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Heatwaves in Southeast Asia and Their Changes in a Warmer World
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  • Zizhen Dong,
  • Lin Wang,
  • Ying Sun,
  • Ting Hu,
  • Atsamon Limsakul,
  • Patama Singhruck,
  • Sittichai Pimonsree
Zizhen Dong
Yunnan University

Corresponding Author:[email protected]

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Lin Wang
Institute of Atmospheric Physics, Chinese Academy of Sciences
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Ying Sun
National Climate Center, China
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Ting Hu
National Climate Center, China
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Atsamon Limsakul
Environmental Research and Training Center
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Patama Singhruck
Chulalongkorn University
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Sittichai Pimonsree
University of Phayao
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Based on the observational dataset SA-OBS and model outputs from the Community Earth System Model Large Ensemble project, this study investigates heatwaves in Southeast Asia in the current and future warmer climate. A heatwave is detected when the daily maximum temperature exceeds the 90th percentile threshold at each grid for at least three consecutive days. Three characteristics describing the frequency, duration, and amplitude of heatwaves are examined, including the sum of heatwave days per year (HWF) satisfying the heatwave definition, the length of the longest yearly heatwave event (HWD), and the hottest amplitude of the hottest yearly heatwave event (HWA). Results indicate that increased global warming is associated with substantial changes in heatwave characteristics over Southeast Asia, with more frequent heatwaves, longer heatwave duration, and higher extreme temperatures. The increase in HWA has a linear growth against global warming levels with distinct regional differences between the Maritime Continent and the Indochina Peninsula due to their different heat content of lower atmospheric boundaries. In contrast, those in HWF and HWD have nonlinear growth characteristics. The projected warmer future tends to be associated with a higher risk ratio value with the occurrence of rarer extreme heatwaves relative to the current climate. These results reiterate the potential risks of extreme regional heatwaves if global warming is unrestricted.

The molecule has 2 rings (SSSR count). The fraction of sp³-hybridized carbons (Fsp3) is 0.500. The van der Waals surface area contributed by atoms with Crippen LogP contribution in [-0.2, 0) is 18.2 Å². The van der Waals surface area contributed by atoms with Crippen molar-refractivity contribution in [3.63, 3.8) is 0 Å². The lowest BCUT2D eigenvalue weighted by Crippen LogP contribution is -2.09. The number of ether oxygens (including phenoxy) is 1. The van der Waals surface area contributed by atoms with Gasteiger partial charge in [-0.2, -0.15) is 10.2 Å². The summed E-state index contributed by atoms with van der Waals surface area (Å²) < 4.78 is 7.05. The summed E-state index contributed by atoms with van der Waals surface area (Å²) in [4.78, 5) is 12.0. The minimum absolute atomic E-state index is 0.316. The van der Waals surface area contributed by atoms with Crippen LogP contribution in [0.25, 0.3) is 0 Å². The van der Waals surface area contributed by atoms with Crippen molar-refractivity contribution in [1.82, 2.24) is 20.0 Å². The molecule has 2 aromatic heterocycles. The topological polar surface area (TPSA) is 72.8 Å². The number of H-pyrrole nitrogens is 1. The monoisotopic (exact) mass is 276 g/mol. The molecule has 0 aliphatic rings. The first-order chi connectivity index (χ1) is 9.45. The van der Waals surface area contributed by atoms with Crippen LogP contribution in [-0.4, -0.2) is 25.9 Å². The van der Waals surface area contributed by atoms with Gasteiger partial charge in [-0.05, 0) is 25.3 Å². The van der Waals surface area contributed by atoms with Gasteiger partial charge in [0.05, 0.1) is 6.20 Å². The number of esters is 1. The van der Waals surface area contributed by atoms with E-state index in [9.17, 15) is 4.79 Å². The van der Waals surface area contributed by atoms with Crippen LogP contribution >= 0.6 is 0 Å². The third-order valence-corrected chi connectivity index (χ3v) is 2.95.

Jul 2021Published in Earth's Future volume 9 issue 7. 10.1029/2021EF001992